More flexibility for civil society

Norwegian organisations and local partners in developing countries can play an important role in helping those who need it most. The Ministry of Foreign Affairs and Norad have already agreed to give civil society more flexibility as a result of the coronavirus crisis. The Government has also signed major new agreements with the six largest Norwegian humanitarian aid organisations. The agreements will allow the organisations to be more flexible in their rapid response to crises.

Less activity

The Government proposes allowing certain budgeted funds to be spent on measures to mitigate short-term and long-term pandemic impacts. The Government also proposes increased spending flexibility under a number of budget items. Reallocations are an essential aspect of responding promptly where and when needed. Permitting them is possible because activities in some projects have come to a halt or fallen short of expectation due to the coronavirus pandemic.

Several education initiatives that Norway supports have been less active and made less progress. To meet needs arising during the pandemic, the Government proposes to reduce spending on education in developing countries by a total of NOK 165 million. The Government is proposing a NOK 50 million reduction in funding for the Norwegian Programme for Capacity Development in Higher Education and Research for Development (Norhed) and a NOK 15 million reduction for the Norwegian Partnership Programme for Global Academic Cooperation (Norpar). In addition, the Government plans to postpone until next year a payment to the Global Partnership for Education (GPE). Because of delays, other measures will also see reductions. To address new needs that arise during the pandemic, the Government proposes that budget allocations for education may also be spent on health-related measures that complement the right to education.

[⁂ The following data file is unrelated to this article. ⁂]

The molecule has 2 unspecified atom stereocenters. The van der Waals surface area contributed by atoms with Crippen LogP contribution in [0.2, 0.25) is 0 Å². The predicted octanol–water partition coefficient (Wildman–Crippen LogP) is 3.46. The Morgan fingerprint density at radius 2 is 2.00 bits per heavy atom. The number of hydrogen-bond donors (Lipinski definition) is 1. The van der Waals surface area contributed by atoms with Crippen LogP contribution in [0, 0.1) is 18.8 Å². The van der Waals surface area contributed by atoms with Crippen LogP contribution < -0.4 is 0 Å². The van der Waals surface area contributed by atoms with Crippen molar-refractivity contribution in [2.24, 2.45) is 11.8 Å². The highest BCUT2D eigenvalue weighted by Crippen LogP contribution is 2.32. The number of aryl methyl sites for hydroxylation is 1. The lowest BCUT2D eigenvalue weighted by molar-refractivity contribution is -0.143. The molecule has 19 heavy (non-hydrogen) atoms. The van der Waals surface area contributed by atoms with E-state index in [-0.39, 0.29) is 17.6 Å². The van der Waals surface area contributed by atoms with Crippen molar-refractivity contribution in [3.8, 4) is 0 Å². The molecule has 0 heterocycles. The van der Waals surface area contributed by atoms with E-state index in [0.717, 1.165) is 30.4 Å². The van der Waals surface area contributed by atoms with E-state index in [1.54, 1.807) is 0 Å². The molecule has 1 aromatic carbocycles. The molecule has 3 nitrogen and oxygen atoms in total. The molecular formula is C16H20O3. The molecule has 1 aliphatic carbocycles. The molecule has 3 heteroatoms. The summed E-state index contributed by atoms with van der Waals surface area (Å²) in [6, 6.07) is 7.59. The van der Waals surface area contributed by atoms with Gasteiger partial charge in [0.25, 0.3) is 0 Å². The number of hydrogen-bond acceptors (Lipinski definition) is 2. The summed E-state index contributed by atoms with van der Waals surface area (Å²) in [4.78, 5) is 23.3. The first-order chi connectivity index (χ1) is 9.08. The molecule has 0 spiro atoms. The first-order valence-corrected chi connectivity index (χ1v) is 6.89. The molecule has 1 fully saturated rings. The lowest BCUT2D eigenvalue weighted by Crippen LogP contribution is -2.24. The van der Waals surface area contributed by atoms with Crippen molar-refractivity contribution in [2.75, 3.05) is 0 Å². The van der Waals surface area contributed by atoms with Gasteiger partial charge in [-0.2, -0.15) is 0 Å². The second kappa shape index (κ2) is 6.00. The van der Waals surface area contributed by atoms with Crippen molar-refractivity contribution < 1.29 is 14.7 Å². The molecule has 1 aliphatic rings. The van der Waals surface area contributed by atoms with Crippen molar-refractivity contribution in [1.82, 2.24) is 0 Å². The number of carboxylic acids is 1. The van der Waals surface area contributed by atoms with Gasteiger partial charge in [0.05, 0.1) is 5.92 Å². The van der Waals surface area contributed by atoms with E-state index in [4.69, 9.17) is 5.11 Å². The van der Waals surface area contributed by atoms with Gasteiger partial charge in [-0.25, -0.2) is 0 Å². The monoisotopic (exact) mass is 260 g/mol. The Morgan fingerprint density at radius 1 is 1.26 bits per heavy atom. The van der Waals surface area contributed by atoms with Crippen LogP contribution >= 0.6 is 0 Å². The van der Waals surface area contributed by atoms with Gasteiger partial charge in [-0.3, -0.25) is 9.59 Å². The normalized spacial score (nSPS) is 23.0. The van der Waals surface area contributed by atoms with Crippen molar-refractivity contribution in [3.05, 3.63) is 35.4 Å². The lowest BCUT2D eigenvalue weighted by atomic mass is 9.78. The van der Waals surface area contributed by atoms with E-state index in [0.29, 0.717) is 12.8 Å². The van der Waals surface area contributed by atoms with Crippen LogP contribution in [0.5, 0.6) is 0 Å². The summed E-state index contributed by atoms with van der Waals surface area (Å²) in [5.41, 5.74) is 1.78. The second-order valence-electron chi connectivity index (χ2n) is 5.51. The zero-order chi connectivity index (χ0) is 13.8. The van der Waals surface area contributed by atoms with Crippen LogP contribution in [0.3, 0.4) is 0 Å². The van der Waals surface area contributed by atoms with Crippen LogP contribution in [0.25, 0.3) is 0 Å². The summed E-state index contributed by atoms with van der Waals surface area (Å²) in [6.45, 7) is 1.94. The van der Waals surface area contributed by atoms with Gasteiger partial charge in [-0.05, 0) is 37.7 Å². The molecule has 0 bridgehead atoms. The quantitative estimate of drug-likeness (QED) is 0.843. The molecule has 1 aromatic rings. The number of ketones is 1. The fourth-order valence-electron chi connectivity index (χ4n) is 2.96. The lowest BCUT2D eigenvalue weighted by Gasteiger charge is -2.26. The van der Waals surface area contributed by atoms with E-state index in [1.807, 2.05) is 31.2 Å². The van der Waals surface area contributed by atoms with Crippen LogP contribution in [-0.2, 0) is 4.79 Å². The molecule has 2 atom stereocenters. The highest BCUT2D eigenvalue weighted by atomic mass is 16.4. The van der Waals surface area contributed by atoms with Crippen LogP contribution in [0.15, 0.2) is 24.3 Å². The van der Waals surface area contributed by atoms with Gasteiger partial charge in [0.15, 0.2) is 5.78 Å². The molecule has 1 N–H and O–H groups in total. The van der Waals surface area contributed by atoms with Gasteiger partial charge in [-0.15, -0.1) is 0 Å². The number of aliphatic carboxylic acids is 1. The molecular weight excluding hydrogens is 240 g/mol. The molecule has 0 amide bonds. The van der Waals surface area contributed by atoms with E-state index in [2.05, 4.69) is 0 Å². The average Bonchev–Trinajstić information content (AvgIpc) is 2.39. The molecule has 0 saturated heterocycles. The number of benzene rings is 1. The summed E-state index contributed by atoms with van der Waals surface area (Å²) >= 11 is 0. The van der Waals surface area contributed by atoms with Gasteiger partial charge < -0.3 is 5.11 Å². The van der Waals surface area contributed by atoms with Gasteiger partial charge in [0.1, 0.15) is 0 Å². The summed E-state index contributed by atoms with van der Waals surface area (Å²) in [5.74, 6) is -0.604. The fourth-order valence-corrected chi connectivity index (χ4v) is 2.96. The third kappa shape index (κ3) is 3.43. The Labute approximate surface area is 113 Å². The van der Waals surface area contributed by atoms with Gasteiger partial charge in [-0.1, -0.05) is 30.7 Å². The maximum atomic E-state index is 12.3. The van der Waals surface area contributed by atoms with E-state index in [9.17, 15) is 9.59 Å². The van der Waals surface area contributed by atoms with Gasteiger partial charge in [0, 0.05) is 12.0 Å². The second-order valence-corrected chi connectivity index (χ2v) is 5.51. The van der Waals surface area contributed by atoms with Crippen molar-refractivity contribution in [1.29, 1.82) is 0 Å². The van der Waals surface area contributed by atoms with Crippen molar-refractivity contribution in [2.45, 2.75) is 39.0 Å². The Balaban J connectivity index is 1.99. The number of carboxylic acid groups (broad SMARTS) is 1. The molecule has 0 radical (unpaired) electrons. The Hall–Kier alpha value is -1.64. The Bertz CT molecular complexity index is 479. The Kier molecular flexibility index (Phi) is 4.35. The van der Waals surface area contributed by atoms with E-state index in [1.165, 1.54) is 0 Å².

The Government strengthened climate-related assistance in the fiscal budget by specifically targeting climate-change adaptation and food security. Some of the countries that have done the least to cause global climate change are its worst victims. The Paris Agreement signatories envisaged a balance between efforts to cut emissions and efforts to help the countries hardest hit by climate change to adapt to its effects. Key ways of adapting include climate-smart food production and improved food security. The Government’s commitment to climate-change adaptation is undiminished even amidst the extraordinary circumstances of the coronavirus pandemic.

Because shuttered communities and severe travel restrictions make it hard to execute projects or begin new ones, the Government proposes to reduce funding for renewable energy and business development by a combined NOK 240 million, and for ocean-related initiatives by NOK 135 million.

The Government also proposes reducing funding to the Knowledge Bank and specialised collaboration by NOK 200 million in 2020. Delays in a number of programmes help to make this possible, as does postponing payments and new agreements.

Travel restrictions and reduced activity are also why the Government is proposing to cut support to the Norwegian Agency for Exchange Cooperation (Norec) by NOK 59.5 million.

Certain expenses tied to refugees staying in Norway and to the reintegration of refugees in their home countries may be classified as aid in the development aid budget. New estimates indicate lower spending in this area in 2020. The Government proposes to reduce this budget item by NOK 143.2 million and allow the money to be used on other measures in the development aid budget.